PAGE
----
New Forest
 - Explorers
New Forest
Explorers Guide
days out in the New Forest composite image
Pony near Hampton Ridge
For comprehensive information about the New Forest National Park
For comprehensive information about the New Forest National Park
***** Coronavirus - for information about New Forest access restrictions and related matters, check out the Forestry England website and the websites of the individual venues you wish to visit. *****

Hatchet Pond

Hatchet Pond is primarily a shallow lake, although with some patches of deep water, surrounded by heathland. It is the largest body of water within the Crown Lands of the New Forest and is a popular destination with visitors and locals alike.

Fed by narrow streams that drain the surrounding heathland, Hatchet Pond is within the bounds of East Boldre parish but is also only one and a quarter miles (2 kilometres) from Beaulieu village centre.

It is an ideal place to enjoy a picnic and also to simply take a little water-side relaxation.

The pond is on the route of the New Forest Tour bus (summer only), public toilets are located in the car park, and an ice cream van is often present - a real attraction for children and others, particularly in the warmer months.

Swimming and boating are, however, not permitted.

(1) Hatchet Pond - a great place to visit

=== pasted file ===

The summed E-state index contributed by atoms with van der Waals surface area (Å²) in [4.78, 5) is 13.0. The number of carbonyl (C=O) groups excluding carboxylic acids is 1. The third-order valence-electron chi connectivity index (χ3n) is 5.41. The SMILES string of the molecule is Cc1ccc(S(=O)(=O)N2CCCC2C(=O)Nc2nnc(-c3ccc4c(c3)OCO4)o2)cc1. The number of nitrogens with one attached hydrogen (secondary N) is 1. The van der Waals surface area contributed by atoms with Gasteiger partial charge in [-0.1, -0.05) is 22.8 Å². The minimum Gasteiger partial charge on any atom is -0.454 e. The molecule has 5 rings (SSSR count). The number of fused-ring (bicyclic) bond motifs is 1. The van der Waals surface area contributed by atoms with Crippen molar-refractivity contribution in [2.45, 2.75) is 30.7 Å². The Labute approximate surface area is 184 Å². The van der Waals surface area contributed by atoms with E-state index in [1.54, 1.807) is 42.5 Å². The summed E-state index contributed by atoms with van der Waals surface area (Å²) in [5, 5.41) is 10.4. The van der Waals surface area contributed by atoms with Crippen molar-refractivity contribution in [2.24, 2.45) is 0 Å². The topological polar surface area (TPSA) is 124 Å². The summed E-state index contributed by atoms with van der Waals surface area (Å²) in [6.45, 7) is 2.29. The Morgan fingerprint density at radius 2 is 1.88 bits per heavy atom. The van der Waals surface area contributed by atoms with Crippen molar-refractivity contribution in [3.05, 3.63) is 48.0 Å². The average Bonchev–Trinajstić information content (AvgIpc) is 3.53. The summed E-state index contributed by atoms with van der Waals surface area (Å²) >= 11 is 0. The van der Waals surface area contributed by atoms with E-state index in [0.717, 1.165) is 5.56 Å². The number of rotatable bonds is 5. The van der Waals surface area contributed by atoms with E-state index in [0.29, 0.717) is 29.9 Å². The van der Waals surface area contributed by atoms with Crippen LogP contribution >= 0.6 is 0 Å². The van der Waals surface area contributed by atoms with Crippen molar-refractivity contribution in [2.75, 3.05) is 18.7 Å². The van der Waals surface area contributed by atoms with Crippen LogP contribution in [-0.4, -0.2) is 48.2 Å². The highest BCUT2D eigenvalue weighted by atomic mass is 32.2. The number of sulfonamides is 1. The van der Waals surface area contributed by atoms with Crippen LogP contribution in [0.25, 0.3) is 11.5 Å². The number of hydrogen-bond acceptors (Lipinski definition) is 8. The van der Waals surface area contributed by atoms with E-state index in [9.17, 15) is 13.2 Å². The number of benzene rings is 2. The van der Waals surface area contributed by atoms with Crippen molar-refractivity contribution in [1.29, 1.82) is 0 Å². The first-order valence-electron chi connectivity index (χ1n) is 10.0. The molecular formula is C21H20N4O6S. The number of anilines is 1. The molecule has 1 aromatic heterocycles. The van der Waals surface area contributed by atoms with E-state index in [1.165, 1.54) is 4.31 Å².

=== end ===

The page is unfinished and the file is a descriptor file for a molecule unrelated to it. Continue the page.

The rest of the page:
Ducks, swans and geese have become accustomed to being fed by visitors, whilst commoners' stock - cattle, ponies and donkeys - graze the pond-side margins and wade into the water in search of refreshment. The bolder animals may even beg for food from picnickers and others.

Donkeys and other commoners' animals often gather beside Hatchet Pond
Donkeys and other commoners' animals often gather beside Hatchet Pond

Feeding them is a big mistake, however, as appetites are rarely sated and what can appear at first glance to be cute, lovable creatures can quickly become aggressive when the tit-bits run out.

A wintry sunset over an icy Hatchet Pond
A wintry sunset over an icy Hatchet Pond

Hatchet Pond provides an ideal start point for walks in the area, including a five mile (8 kilometre) circular walk that takes in Rans Wood, Hawkhill Inclosure, Beaulieu Heath and Bagshot Moor, and a walk around the site of East Boldre Airfield.

It is also possible to walk right the way around the pond, but this is not recommended from March - July when scarce, vulnerable ground nesting birds may be present, particularly in the very wet, boggy ground at the south-western end.

Hatchet Pond and nearby Hatchet Mill also have fascinating inter-linked histories. Find out more here - Hatchet Pond and Hatchet Mill - their origins.

(2) Hatchet Pond wildlife

Hatchet Pond is surrounded on virtually all sides by heathland so almost inevitably, heathland wildlife, such as Dartford warblers, silver-studded blue butterflies and the occasional reptile, are present in the vicinity.

Mute swans and their cygnets are a favourite feature of Hatchet Pond
Mute swans and their cygnets are a favourite feature of Hatchet Pond